When Jennifer Lavers first arrived at the remote collection of tiny islands in the middle of the Indian Ocean, she saw all the makings of a “quintessential tropical oasis.”

Beneath the waves, abundant coral reefs teemed with marine life. Clear turquoise water lapped against pristine white sand beaches lined with palm trees. Home to roughly 600 people and located about 1,300 miles off the coast of Western Australia, the Cocos (Keeling) Islands are touted as “Australia’s last unspoilt paradise.”

But upon further exploration during a 2017 trip, Lavers, a researcher with the University of Tasmania’s Institute for Marine and Antarctic Studies, and her fellow scientists came across a starkly different sight — stretches of beach littered with an estimated 414 million pieces of garbage, a majority of which was buried underneath the sand. Almost all of it consisted of plastic items such as straws, toothbrushes and shoes, according to a study published last week in the journal Scientific Reports.

“Cocos is literally drowning in plastic, which is really sad considering how incredibly remote these islands are,” Lavers, the study’s lead author, said in an interview released by the university. “Most of the beaches are inundated with plastic.”

The study’s findings come two years after Lavers discovered a similar problem on Henderson Island, a remote island in the South Pacific Ocean. Data from both Cocos and Henderson not only reflect the worrisome global consumption patterns of disposable plastics, but also suggest that previous surveys that focused only on visible surface waste may have “drastically underestimated the scale of debris accumulation,” the researchers wrote.

The scientists studied more than two dozen beaches across seven of the 27 islands that make up the Australian atolls, a process that included digging about four inches into the sand, where they continued to find bits of plastic trash.

“The quantity of debris buried below the surface was so significant,” Lavers told The Washington Post. “It ended up accounting for more than 90 percent of the total debris on the island. That’s really quite remarkable.”

Researchers estimate that about 524,000 pounds, or 238 metric tons, of plastic washed up on beaches that are exposed to ocean currents, wind and waves. Remote islands are “extremely valuable” to scientists because they can provide “a complete picture of how much is out there, where it’s coming from and the types of problematic items,” Lavers said.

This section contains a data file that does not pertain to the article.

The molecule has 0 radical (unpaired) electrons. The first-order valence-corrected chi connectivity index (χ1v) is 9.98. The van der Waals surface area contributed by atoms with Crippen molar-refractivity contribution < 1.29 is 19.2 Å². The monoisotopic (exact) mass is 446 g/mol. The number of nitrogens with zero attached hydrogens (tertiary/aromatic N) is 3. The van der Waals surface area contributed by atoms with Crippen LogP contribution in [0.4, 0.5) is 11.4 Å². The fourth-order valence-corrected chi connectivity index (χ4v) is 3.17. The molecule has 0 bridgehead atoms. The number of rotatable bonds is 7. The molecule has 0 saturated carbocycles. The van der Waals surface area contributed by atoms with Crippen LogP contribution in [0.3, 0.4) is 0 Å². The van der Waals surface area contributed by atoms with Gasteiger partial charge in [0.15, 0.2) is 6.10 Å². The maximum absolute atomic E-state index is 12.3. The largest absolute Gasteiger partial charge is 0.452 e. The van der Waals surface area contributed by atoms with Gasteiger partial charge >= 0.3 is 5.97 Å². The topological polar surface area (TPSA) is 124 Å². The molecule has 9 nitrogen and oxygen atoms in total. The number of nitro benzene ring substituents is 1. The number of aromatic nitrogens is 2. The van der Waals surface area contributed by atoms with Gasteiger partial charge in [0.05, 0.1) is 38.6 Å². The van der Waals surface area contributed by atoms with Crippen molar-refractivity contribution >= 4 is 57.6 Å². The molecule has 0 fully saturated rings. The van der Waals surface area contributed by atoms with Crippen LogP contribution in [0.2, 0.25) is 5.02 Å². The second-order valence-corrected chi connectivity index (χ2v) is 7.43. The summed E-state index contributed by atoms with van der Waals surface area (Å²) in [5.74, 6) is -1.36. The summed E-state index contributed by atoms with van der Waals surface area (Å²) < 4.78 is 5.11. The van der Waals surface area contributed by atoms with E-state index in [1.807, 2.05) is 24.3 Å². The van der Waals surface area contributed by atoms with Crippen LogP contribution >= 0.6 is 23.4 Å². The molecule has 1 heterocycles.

In evaluating the garbage, Lavers and her team found 373,000 toothbrushes and 977,000 shoes. It would take the population of Cocos 4,000 years to produce an equivalent amount of trash, the study said.

“They did not create this problem, and they cannot undo it on their own,” Lavers said.

In videos taken of the isolated beaches, hermit crabs could be seen scuttling among discarded flip-flops and crumpled bottles. Nearby, clumps of sun-bleached rope lay tangled in what appeared to be fishing nets.

“What the remote island data collection has shown us is that the quantity of plastics in the ocean is going up, and going up very rapidly,” Lavers said.

According to a 2014 study, oceans contain an estimated 5.25 trillion pieces of plastic — an amount greater than the number of stars in the Milky Way. During the Ocean Conservancy’s 2017 International Coastal Cleanup, the nonprofit environmental group reported that volunteers picked up enough plastic bottles to fill five standard swimming pools and enough straws to reach the height of more than 10,000 palm trees.

But those statistics aren’t the full picture, Lavers said.

“What Cocos and Henderson show us is that however stunning those numbers are, how alarming they are, it’s likely just the tip of the iceberg,” she said. “None of those cleanups are digging below the surface.”

Lavers added that the data gathered from the Cocos Islands also probably falls short of reality. During the trip, the researchers were unable to access two of the “known debris hot spots,” and while the distance they dug was the standard, it was “not very deep,” she said.

“The numbers I put forth . . . are undoubtedly underestimates of the true extent of the problem,” she said.

Although the world may just be learning of the islands’ plight, the Cocos Malay people have long been aware that formerly untouched parts of their home have gradually become dumping grounds, Lavers said. Rather than attempt to hide the pollution, they have been doing what they can to draw attention to it.

“They take their tourists directly to the accumulation zones, specifically so they can have meaningful and honest conversations,” she said. “Every tourist leaves a better and changed person.”

Residents have also attempted the Sisyphean task of trying to restore their beaches with cleanups. While the researchers were there, Lavers said 50 people “descended” on the islands, working with volunteers from the local school to tidy more than 12 miles of beach and remove tens of thousands of plastic items. Local artists have even taken some of the plastic and used it in their work, she said.

The buildup of garbage on islands like Cocos, however, is preventable if people are willing to change aspects of their daily life, Lavers said.

“I hope that these places provide them with the visual evidence that they need to be convinced to make better, more informed decisions,” she said.

A number of these changes, which include shopping with reusable bags or no longer using plastic straws, are both easy and quick, Lavers said.

“They’re not going to dig us out of this, but they’re still worthwhile,” she said. “So get the bamboo toothbrush and feel good about it.”

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